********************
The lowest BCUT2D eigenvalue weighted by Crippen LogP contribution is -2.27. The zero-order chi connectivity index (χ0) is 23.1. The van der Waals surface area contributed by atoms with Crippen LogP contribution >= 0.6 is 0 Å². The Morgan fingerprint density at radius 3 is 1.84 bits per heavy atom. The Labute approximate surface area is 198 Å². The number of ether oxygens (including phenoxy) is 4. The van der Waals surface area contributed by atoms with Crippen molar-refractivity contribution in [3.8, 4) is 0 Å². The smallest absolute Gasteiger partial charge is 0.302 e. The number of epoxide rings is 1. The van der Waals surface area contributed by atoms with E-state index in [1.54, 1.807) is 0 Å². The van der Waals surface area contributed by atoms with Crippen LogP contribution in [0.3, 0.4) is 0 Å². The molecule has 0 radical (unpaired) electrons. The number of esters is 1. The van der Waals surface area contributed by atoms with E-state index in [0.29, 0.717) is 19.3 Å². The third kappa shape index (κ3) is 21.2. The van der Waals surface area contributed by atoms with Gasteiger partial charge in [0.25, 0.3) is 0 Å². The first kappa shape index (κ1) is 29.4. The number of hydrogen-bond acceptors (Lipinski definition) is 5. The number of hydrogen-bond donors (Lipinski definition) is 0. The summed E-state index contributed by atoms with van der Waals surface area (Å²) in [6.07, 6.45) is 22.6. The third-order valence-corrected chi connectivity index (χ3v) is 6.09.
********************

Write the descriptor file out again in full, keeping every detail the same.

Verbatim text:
The lowest BCUT2D eigenvalue weighted by Crippen LogP contribution is -2.27. The zero-order chi connectivity index (χ0) is 23.1. The van der Waals surface area contributed by atoms with Crippen LogP contribution >= 0.6 is 0 Å². The Morgan fingerprint density at radius 3 is 1.84 bits per heavy atom. The Labute approximate surface area is 198 Å². The number of ether oxygens (including phenoxy) is 4. The van der Waals surface area contributed by atoms with Crippen molar-refractivity contribution in [3.8, 4) is 0 Å². The smallest absolute Gasteiger partial charge is 0.302 e. The number of epoxide rings is 1. The van der Waals surface area contributed by atoms with E-state index in [1.54, 1.807) is 0 Å². The van der Waals surface area contributed by atoms with Crippen LogP contribution in [0.3, 0.4) is 0 Å². The molecule has 0 radical (unpaired) electrons. The number of esters is 1. The van der Waals surface area contributed by atoms with E-state index in [0.29, 0.717) is 19.3 Å². The third kappa shape index (κ3) is 21.2. The van der Waals surface area contributed by atoms with Gasteiger partial charge in [0.25, 0.3) is 0 Å². The first kappa shape index (κ1) is 29.4. The number of hydrogen-bond acceptors (Lipinski definition) is 5. The number of hydrogen-bond donors (Lipinski definition) is 0. The summed E-state index contributed by atoms with van der Waals surface area (Å²) in [6.07, 6.45) is 22.6. The third-order valence-corrected chi connectivity index (χ3v) is 6.09.